And, so, “Space Dinosaurs” was born.

Of Stars and Space (and other stories) is available at Amazon in both Kindle and print formats. Kindle is immediate delivery; print is print-on-demand and may take a few days before the order ships.

“Space Dinosaurs” and Of Stars and Space, © 2020, Michael Bergman

Excerpt from “Space Dinosaurs”

Lydia’s blue eyes narrowed before they rolled. “Not this again.”

“Come on…”

“No, Steven. The theme is space and astronauts, not dinosaurs.”

“Just pretend they’re space dinosaurs.”

She glanced down and rubbed her belly. Our son, Issak, was due in two weeks. “What are we going to do with your daddy?”

I laughed. Then I held the banner against the wall. “How about over here by the closet door. When the door is open, you won’t even see it. Please?” I saw her look. I knew I was pushing it. “It was on my wall as a kid. It meant a lot to me.”

“Why? I mean, it’s cute, but why is it so important?”

The inspiration behind “The Perfect Man” (Of Stars and Space)

With the publication of my collection of stories, Of Stars and Space, this is part 7 in a series of posts about the inspiration behind each of the twelve stories.

“The Perfect Man” is the first story in the science fiction section of my book. It is a story about love, with a twist. It’s hard to dive too much into the inspiration of the story, because that would give away the twist.

I do, however, owe the story to my wife. A few years ago, I was suffering a case of writer’s block and I told her that I wasn’t sure what to write about. She thought for a moment and replied, “You should write a story about…”, and then four hours later, the first draft of The Perfect Man was finished.

I also submitted this story to Writer’s Digest annual writing competition. It took home an honorable mention. And, yes, they sent out the image below to use for “bragging rights.”

Of Stars and Space (and other stories) is available at Amazon in both Kindle and print formats. Kindle is immediate delivery; print is print-on-demand and may take a few days before the order ships.

“The Perfect Man” and Of Stars and Space, © 2020, Michael Bergman

Excerpt from “The Perfect Man”

Hearing their voices urging her on, she filled out a profile for an online dating site, entered her credit card information, and clicked Match Me!

And then she went to bed.

The next morning, Tamara found herself matched with ten guys. She immediately got rid of three who had no pictures. Four more seemed only interested in showing off muscles and cars. “Grow up,” she murmured as she closed them as well. Another guy looked cute, but was three years older than her and still lived with his mom. Another claimed to be some sort of wizard supreme from a parallel realm, whatever that meant. The last guy seemed normal and sweet, but he was an inch shorter than her and she just couldn’t see that working.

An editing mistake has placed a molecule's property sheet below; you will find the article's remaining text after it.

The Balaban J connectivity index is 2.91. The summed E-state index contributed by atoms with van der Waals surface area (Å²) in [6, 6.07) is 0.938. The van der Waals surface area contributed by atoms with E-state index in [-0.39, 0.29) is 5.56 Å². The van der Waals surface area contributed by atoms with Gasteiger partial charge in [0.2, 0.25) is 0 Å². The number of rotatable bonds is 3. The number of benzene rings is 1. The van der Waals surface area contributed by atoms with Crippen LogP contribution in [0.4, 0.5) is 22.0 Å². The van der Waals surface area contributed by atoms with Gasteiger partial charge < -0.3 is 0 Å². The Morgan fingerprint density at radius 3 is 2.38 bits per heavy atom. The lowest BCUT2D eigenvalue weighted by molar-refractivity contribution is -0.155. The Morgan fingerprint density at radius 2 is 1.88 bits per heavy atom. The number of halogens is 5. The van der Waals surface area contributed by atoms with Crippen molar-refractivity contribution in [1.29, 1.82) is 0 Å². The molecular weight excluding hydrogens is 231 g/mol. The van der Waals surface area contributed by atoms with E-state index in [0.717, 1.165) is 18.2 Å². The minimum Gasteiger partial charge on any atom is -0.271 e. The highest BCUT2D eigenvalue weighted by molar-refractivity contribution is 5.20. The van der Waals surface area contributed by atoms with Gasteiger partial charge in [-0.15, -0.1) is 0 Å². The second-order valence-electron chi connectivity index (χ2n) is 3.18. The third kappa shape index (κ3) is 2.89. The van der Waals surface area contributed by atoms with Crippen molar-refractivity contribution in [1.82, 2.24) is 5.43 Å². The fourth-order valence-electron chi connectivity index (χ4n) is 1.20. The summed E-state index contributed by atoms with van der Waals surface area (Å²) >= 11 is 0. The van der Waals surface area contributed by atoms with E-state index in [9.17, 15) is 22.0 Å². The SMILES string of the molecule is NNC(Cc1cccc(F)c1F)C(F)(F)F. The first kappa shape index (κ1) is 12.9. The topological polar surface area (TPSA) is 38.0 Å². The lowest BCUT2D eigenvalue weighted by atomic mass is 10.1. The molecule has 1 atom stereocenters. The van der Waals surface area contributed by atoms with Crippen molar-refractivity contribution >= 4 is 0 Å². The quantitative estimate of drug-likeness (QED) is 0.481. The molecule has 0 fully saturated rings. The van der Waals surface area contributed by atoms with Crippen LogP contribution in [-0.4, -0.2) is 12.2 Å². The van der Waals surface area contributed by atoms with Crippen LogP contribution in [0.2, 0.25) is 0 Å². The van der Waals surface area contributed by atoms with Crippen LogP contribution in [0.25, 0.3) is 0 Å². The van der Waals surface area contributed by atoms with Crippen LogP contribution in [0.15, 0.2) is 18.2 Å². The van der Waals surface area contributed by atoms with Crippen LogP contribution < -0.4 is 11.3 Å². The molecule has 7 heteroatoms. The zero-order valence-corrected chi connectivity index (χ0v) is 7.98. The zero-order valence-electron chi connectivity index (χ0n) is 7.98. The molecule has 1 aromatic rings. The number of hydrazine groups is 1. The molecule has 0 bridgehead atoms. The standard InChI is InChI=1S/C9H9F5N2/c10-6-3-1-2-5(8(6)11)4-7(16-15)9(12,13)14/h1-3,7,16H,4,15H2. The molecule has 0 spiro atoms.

After the failure, she went about her day and woke with anticipation the next morning, much to the same results. Finally, on day four, she came across the profile of a man named Chad. He was thirty-two, never married, and an accountant with a legitimate firm. He had no pictures of himself flexing, none with his car, and none that appeared to have ex-girlfriends cropped out. He liked reading and hiking, and he owned a single cat—a British shorthair named Milo.

Best of all, she had a message waiting from him.

The inspiration behind “Trail Blazing” (Of Stars and Space)

With the publication of my collection of stories, Of Stars and Space, this is part 6 in a series of posts about the inspiration behind each of the twelve stories.

“Trail Blazing” is the final story in the life, love, and loss section of my book. It is a story about growing up and leaving behind childhood loves for new grownup loves. It is the adventure of two brothers and a cousin as they spend a week hiking along the Current River in southern Missouri.

One inspiration was growing up canoeing the Current River. Almost half the summers of my life have time spent on that river. Another inspiration is reflecting back on my own experiences of how life changes as you age.

Of Stars and Space (and other stories) is available at Amazon in both Kindle and print formats. Kindle is immediate delivery; print is print-on-demand and may take a few days before the order ships.

“Trail Blazing” and Of Stars and Space, © 2020, Michael Bergman

Excerpt from “Trail Blazing”

On that first trip Xander took with us, Parker was still out cold well after Xander and I woke. My brother sat beside me with a mischievous grin as we munched on granola and dry cereal. Then he told me his plan for a practical joke that involved a hatchet, duct tape, and the words last one up.

Now, as we waited for my brother to emerge, my and Parker’s laughter turned into solemn stillness. Without saying a word, we both knew what weighed on each other’s minds. He and I had just finished college, Xander would soon be a high school senior, and I was engaged to be married at the end of summer.

“I think I’m going to take the job in Virginia.” Parker broke the silence.

“Yeah?”

“Yeah.”